Subscribe to List View Past Issues RSS translate   facebook facebook Like 0 Comment 0 twitter

 

dashed-line

Mpnday, April 16, 2012

dashed-line
Economic Events of the Week

Monday – Retail Sales
Tuesday – Housing Starts
Wednesday – President Obama Delivers Remarks on the Economy in Columbus, OH
Thursday – Existing Home Sales
Friday – e21/SOMC Spring Symposium featuring Rep. Kevin Brady

dashed-line
e21 Reaction & Commentary
e21 Event: Shadow Open Market Committee Spring Symposium

Washington Update
Tax-Day Theatrics Take Center Stage (Congress Daily)
Coming Soon: ‘Taxmageddon’ (The New York Times)

Market Talk
Obama Bid to End Too-Big-to Fail Undercut as Banks Grow (Bloomberg)
The Bailout Could Turn A Profit, but That’s Not Entirely A Good Thing (The Washington Post)
Banks Urge Fed Retreat on Credit Exposure (Financial Times)

Editorials & Opinions
Competition is Good for Governments (Gregy Mankiw in New York Times)
Fix Income Inequality with $10 Million Loans for Everyone (Sheila Bair in Washington Post)
Why Your Highway Has Potholes (Wall Street Journal Editorial)
The Conventional Wisdom of Tax Reform (James Kwak in The Baseline Scenario)
A Passage to India-Pakistan Peace (Michael Boskin for The Wall Street Journal)

dashed-line

e21 Reaction & Commentary

e21 Event: Shadow Open Market Committee Spring Symposium

e21 presents the Spring symposium of the Shadow Open Market Committee, featuring keynote address by Congressman Kevin Brady, Vice-Chairman of the Joint Economic Committee. William Poole, former President of the Federal Reserve Bank of St. Louis, will also be a featured presenter. SOMC members – Charles Calomiris, Gregory Hess, Marvin Goodfriend, Peter Ireland, and Mickey Levy – will present position papers on issues related to Rep. Brady’s Sound Dollar Act and the Fed's monetary policy. For more information on Friday’s New York event, click here. For more on the SOMC, visit their website ShadowFed.org.


arrow Back to Top dashed-line

Washington Update

Tax-Day Theatrics Take Center Stage (Congress Daily)

Congress moves toward full election-year footing with a symbolic Senate Tax Day Eve vote on the so-called Buffett Rule on Monday, but the remainder of this two-week work period will hold more mundane tasks. Named for the billionaire Berkshire Hathaway chief who complained that his secretary pays a higher tax rate than he does, the bill would require people who earn more than $1 million annually to pay a minimum “fair-share” tax rate of 30 percent. Despite a weeks-long publicity push by the White House and Senate Democrats, the measure will meet an anticlimactic end on Monday when Republicans filibuster it. Democrats hope to capitalize on opposition from Republicans such as Sens. Scott Brown of Massachusetts and Dean Heller of Nevada on the campaign trail during their reelection bids. After Monday’s cloture vote, the Senate likely will turn to a measure to help the cash-strapped Postal Service.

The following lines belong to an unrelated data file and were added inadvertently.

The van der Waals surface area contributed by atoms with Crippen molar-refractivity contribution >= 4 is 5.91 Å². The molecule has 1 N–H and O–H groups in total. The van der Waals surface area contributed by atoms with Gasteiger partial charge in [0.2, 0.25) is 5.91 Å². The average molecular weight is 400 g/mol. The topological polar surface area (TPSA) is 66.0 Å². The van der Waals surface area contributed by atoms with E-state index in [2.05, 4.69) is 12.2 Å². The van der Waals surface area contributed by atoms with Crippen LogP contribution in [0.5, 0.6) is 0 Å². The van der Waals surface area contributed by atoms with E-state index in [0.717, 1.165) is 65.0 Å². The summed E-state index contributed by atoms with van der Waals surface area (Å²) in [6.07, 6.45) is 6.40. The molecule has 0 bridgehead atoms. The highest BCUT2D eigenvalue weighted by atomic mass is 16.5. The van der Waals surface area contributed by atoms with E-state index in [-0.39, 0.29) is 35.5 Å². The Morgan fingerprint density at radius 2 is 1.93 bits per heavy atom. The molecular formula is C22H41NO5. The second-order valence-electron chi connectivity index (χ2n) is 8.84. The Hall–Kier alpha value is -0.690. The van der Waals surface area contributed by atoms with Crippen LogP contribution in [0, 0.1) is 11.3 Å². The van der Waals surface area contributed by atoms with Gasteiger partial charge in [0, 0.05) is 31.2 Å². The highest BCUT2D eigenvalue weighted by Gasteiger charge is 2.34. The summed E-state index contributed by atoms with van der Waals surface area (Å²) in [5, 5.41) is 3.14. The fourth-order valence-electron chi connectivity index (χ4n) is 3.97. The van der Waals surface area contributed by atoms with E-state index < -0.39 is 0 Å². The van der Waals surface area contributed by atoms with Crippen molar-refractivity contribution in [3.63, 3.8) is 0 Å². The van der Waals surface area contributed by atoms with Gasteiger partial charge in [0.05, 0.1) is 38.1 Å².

Coming Soon: ‘Taxmageddon’ (The New York Times)

On Jan. 1 of next year, the federal tax bill for a typical middle-class household — making in the neighborhood of $50,000 — is scheduled to rise by about $1,750. This increase, which would come from the expiration of both the Bush tax cuts and the Obama stimulus, would follow a decade of little to no income growth for many people. As a result, inflation-adjusted, after-tax income for the median household could fall next year to its 1998 level, in spite of the continuing economic recovery. The middle-class tax increase is just the beginning of budget changes set to take effect at the start of 2013. Poor families would see their taxes rise somewhat, too. Total federal taxes for top-earning families would rise by tens or even hundreds of thousands of dollars a year. Spending cuts would also take effect, squeezing domestic programs — education, transportation, scientific research — and the military. All in all, the end of 2012 will be unlike any other time in memory for the federal government.


arrow Back to Top dashed-line

Market Talk

Obama Bid to End Too-Big-to Fail Undercut as Banks Grow (Bloomberg)

Two years after President Barack Obama vowed to eliminate the danger of financial institutions becoming “too big to fail,” the nation’s largest banks are bigger than they were before the credit crisis. Five banks -- JPMorgan Chase & Co. (JPM), Bank of America Corp., Citigroup Inc., Wells Fargo & Co., and Goldman Sachs Group Inc. -- held $8.5 trillion in assets at the end of 2011, equal to 56 percent of the U.S. economy, according to the Federal Reserve. Five years earlier, before the financial crisis, the largest banks’ assets amounted to 43 percent of U.S. output. The Big Five today are about twice as large as they were a decade ago relative to the economy, sparking concern that trouble at a major bank would rock the financial system and force the government to step in as it did during the 2008 crunch.“Market participants believe that nothing has changed, that too-big-to-fail is fully intact,” said Gary Stern, former president of the Federal Reserve Bank of Minneapolis.

The Bailout Could Turn A Profit, but That’s Not Entirely A Good Thing (The Washington Post)

At a press briefing on Friday, senior Treasury officials had some good news to trumpet: The government’s bailout of the financial system during the crisis has cost less than expected.According to the most recent Congressional Budget Office estimates, the total cost of TARP has fallen from $700 billion to $34 billion. In 2010, the bailout of Fannie Mae and Freddie Mac was projected to cost $53 billion by 2020, and the White House now estimates that cost will shrink to $28 billion by 2022. Put together, all the government’s efforts to bail out the financial system in 2008 and 2009 could ultimately end up turning a profit for taxpayers--in the ballpark of $10 billion, according to the Treasury Department.

Banks Urge Fed Retreat on Credit Exposure (Financial Times)